RAPID RESPONSES FROM BMJ.COM: Ask your pharmacistBMJ 2003; 327 doi: https://doi.org/10.1136/bmjusa.01020004 (Published 18 November 2003) Cite this as: BMJ 2003;327:E4
- Jim Latona, hospital pharmacist (email@example.com)
- Royal Lancaster Infirmary, UK
- Port-of-Spain General Hospital, University of the West Indies, Trinidad
- Centre for Remote Health, Alice Springs, NT, Australia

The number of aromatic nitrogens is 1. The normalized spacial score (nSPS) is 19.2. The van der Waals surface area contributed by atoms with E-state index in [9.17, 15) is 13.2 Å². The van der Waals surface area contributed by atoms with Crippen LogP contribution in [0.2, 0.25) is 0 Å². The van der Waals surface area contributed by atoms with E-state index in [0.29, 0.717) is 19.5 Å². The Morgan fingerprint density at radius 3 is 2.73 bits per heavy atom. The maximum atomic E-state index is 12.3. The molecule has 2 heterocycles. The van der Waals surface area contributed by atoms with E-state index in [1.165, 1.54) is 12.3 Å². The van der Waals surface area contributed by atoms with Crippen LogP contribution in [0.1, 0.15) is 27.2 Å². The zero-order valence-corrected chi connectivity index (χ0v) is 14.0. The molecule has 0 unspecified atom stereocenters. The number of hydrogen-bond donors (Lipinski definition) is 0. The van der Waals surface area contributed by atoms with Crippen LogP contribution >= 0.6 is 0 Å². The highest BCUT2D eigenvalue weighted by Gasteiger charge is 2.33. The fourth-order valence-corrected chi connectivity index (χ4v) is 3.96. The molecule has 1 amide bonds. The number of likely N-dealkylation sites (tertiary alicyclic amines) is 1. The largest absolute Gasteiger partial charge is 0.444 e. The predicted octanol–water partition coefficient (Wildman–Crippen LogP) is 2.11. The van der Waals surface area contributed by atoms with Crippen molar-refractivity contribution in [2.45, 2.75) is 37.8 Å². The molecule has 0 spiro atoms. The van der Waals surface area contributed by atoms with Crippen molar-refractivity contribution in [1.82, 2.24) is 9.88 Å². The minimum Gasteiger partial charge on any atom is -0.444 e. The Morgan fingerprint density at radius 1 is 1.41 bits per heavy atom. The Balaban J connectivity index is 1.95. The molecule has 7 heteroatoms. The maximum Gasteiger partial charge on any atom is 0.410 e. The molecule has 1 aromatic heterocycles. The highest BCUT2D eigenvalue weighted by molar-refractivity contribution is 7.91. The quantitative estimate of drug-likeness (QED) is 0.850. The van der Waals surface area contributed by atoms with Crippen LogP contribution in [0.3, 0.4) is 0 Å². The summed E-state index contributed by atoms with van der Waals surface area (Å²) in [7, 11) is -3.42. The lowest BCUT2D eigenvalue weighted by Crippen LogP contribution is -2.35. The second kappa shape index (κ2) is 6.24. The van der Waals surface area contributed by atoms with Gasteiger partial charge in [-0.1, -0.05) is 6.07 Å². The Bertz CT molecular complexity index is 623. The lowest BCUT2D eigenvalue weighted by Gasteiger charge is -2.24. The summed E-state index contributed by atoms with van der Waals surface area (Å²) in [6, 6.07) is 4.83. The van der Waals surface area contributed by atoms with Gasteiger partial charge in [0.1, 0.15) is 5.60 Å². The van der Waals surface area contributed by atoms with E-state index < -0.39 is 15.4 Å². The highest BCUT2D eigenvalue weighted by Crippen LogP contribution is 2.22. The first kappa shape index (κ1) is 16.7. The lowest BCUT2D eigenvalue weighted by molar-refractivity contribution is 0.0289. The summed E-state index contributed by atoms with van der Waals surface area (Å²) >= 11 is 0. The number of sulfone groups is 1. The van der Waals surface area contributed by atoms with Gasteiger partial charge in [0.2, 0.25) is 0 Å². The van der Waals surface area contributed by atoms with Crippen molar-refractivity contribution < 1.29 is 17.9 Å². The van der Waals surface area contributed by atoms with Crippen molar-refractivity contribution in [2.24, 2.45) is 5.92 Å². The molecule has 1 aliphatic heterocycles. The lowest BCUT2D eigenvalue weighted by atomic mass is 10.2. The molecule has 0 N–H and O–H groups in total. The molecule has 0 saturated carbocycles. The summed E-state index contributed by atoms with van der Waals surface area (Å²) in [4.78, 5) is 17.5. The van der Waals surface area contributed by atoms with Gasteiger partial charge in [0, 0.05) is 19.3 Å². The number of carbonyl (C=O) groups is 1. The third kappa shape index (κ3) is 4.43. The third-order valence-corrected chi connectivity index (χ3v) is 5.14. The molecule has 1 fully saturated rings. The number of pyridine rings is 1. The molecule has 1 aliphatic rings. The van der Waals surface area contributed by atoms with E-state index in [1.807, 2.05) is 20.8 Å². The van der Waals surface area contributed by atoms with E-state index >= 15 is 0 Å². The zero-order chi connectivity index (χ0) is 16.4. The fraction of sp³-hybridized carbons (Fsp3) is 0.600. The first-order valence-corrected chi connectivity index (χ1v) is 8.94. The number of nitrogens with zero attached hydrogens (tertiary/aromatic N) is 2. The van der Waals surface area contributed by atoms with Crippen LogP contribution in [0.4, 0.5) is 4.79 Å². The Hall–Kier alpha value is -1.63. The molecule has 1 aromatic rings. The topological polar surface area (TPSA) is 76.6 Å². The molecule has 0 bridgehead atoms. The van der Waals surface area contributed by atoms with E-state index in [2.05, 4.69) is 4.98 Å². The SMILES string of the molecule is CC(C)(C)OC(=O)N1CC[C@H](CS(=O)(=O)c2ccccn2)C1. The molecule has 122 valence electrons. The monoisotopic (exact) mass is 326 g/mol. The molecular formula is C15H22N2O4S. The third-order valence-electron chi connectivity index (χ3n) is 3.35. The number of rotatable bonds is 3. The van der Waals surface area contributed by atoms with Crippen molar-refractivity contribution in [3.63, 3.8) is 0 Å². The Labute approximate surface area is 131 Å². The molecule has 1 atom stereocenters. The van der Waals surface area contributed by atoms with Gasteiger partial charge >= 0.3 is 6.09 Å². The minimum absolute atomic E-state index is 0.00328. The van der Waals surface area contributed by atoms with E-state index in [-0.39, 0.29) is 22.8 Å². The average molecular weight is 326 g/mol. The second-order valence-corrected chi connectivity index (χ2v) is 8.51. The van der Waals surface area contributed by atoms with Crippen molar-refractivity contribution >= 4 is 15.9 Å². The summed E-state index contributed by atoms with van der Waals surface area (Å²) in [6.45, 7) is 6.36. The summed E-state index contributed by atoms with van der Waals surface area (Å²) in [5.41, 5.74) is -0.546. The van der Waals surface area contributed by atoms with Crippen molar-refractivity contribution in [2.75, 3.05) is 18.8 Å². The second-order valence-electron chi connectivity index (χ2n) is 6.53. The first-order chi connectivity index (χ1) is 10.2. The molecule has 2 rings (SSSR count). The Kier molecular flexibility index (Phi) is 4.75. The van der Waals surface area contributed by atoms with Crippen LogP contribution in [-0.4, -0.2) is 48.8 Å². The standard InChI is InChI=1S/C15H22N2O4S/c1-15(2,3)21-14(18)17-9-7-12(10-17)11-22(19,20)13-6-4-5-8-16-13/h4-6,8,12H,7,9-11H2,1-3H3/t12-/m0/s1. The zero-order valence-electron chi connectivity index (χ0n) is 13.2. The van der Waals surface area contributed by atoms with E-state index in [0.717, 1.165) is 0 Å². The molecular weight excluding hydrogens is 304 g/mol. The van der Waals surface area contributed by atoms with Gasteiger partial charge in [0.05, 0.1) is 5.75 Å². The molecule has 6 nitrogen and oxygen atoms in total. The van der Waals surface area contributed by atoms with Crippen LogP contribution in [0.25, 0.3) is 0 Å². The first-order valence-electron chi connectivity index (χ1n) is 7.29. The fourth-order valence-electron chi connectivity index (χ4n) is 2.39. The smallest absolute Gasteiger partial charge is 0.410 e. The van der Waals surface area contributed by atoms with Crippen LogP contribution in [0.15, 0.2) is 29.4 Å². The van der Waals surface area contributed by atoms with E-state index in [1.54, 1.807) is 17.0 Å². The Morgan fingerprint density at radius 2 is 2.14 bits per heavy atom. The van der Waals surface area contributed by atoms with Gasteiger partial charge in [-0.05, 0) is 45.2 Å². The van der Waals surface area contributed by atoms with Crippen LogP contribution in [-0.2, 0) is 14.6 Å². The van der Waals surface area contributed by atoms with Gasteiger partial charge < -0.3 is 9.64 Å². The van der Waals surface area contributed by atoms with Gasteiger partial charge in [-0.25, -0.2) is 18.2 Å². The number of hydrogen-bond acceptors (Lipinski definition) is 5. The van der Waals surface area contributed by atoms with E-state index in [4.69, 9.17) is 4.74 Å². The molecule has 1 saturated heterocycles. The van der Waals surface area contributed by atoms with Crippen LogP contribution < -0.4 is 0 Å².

- Somerville, Mass, USA
This article originally appeared in BMJ USA
Editor—CK Pager is correct in identifying the mechanism of blood staining as being erythrocyte lysis. The correct mechanism to prevent permanent staining is to prevent erythrocyte lysis. The lysis occurs when erythrocytes are exposed to hypotonic solutions like water.
The correct way to treat blood stains is to apply a hypertonic saline solution and provide gentle agitation in order that the cell structure is preserved. The cells can then be rinsed away to rupture somewhere …
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